"Ok, who ordered the green tea?"
-Samurai Jack, Episode 9
I get excited when a chef takes an ingredient out of its usual context and transports it to a new setting with unexpected results.
That is why I am such a fan of the Green Tea Rendezvous dessert at Kubo's. The chef takes a good, but ordinary tiramisu and covers it, and the plate, with matcha -- a fine, powdered green tea. On the side, he serves a bowl of green tea ice cream, some mint leaves, and an odd raspberry-like Japanese berry.
By itself, matcha is strongly flavored and bitter with a seaweed-like flavor. When I have tried tea made with matcha, I wanted to like it, but it was too bitter and odd. But I am a fan of green tea ice cream, which is usually made with matcha. Green tea ice cream is not as sweet as American ice cream. The matcha flavoring gives it a slight bitterness, and sea-like quality. It is subtle and complex. Somehow, it makes me think about the flavors more than an overly sweet American desserts.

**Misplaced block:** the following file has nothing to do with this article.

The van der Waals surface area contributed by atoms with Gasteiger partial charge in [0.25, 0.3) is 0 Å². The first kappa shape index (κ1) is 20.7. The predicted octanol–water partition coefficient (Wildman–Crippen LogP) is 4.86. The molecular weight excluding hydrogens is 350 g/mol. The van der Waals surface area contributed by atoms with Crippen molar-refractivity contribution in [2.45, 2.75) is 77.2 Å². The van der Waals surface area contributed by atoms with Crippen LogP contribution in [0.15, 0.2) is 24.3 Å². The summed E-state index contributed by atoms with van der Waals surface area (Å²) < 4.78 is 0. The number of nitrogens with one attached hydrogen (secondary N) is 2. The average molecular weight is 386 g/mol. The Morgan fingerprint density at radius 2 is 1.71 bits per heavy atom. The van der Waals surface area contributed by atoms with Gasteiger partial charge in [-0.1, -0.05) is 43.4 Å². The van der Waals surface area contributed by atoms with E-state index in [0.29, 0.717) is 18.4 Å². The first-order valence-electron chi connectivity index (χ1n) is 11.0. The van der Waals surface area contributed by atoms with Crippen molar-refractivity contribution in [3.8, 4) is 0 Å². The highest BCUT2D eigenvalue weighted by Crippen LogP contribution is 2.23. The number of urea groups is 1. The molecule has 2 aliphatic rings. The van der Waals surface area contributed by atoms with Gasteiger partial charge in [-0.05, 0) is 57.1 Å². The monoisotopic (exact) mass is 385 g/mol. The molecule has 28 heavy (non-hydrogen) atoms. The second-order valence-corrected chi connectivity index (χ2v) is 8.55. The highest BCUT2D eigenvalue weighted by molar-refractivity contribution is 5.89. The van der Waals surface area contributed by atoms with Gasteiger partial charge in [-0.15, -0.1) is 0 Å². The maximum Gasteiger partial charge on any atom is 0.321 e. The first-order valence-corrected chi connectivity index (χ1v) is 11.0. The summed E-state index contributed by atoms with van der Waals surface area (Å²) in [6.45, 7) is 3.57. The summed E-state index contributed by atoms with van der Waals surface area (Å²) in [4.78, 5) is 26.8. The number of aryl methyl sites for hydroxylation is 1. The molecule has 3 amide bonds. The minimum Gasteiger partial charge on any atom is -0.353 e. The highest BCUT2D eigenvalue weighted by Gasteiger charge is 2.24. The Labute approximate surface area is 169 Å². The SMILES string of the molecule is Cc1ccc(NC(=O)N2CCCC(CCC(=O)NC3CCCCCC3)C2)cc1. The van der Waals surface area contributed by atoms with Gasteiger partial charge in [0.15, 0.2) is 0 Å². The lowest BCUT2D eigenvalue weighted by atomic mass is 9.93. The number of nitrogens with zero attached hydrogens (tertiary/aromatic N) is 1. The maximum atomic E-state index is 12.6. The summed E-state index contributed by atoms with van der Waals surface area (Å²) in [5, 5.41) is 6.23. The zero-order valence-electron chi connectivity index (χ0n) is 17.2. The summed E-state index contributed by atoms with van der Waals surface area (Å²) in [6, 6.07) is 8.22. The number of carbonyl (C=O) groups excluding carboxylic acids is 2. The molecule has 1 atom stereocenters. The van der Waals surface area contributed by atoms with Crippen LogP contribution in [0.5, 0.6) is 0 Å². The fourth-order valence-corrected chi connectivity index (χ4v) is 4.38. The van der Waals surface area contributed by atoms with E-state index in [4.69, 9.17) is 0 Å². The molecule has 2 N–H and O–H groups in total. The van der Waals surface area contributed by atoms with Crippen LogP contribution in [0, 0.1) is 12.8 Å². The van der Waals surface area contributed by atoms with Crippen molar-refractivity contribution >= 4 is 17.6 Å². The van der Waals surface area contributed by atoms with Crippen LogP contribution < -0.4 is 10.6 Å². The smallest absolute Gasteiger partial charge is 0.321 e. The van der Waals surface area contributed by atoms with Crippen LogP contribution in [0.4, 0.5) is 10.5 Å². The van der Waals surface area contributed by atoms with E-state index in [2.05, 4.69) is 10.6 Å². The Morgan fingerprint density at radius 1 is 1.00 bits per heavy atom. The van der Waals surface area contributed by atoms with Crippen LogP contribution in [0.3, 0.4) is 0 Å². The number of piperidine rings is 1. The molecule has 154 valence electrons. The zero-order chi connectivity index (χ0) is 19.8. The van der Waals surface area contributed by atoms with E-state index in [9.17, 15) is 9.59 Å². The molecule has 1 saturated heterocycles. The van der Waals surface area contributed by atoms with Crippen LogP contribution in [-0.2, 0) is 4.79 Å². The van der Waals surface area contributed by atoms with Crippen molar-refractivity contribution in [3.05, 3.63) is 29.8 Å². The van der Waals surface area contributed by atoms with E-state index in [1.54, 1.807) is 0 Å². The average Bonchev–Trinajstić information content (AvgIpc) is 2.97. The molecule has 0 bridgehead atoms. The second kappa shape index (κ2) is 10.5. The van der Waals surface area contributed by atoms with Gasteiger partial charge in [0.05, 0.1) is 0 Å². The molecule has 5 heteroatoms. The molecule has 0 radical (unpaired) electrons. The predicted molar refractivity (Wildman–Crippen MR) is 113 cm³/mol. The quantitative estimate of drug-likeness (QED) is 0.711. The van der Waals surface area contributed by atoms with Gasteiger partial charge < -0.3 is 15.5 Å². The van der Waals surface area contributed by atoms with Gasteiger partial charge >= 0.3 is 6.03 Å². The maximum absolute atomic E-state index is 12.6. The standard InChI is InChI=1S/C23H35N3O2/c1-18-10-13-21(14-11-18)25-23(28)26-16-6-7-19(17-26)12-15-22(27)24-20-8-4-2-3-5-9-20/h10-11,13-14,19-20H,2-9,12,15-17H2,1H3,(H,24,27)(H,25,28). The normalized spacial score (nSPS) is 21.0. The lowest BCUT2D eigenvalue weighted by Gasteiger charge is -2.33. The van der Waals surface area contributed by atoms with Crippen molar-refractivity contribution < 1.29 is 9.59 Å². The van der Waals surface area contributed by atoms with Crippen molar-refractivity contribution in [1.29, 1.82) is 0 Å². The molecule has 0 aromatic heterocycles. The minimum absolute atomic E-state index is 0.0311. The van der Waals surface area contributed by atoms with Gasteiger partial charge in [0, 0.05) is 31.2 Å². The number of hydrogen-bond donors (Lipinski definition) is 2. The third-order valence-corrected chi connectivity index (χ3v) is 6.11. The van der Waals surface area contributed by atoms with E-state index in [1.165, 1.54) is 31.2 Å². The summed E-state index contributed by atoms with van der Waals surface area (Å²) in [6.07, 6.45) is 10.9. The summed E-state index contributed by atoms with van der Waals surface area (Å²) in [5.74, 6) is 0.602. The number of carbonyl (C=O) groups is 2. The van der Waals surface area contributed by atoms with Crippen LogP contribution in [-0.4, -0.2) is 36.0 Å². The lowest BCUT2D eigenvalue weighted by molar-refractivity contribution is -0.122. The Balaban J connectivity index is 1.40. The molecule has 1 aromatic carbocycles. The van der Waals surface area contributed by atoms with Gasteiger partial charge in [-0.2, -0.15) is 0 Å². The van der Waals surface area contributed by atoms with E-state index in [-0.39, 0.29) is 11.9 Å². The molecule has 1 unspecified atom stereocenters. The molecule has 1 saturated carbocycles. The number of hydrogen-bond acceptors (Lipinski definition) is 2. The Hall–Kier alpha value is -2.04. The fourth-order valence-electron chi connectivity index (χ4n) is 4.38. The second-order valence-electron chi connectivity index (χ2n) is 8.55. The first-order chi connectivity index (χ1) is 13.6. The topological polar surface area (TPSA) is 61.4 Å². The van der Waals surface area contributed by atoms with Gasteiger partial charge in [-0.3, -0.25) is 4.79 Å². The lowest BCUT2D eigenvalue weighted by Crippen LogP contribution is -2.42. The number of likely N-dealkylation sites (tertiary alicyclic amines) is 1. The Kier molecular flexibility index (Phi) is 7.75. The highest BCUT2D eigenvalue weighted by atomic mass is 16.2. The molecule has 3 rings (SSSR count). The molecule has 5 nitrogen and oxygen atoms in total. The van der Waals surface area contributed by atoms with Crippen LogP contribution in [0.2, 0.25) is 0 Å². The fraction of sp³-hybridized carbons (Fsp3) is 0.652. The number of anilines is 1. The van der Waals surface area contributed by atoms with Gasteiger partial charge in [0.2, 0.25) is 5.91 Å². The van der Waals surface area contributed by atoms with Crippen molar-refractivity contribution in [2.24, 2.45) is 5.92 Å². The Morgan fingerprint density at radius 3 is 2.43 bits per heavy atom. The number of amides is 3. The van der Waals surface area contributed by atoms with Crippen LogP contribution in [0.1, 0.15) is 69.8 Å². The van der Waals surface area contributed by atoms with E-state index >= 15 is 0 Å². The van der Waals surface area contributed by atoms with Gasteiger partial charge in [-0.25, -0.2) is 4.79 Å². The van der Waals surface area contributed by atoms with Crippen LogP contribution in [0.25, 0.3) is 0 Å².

The pairing with tiramisu is brilliant. Like green tea ice cream, tiramisu is not very sweet. Yes, it has been overexposed for the last 15 years. (The line about tiramisu in "Harry Met Sally" was the turning point of over-exposure.) But the addition of green tea makes tiramisu interesting again. It brings adds complexity and an exotic quality to the dish, and pairs well with the coffee flavors in the dessert. The dessert is simultaneously familiar and strange -- a great way to introduce the American palate to the flavor of matcha, which most of us Americans do not like by itself.
I have written about other food at Kubo's before in my posts on June 22, 2006 and December 18, 2005. It really is one of Houston's culinary gems, and the atmosphere is very hip. The service -- particularly one waiter, Jake -- is outstanding.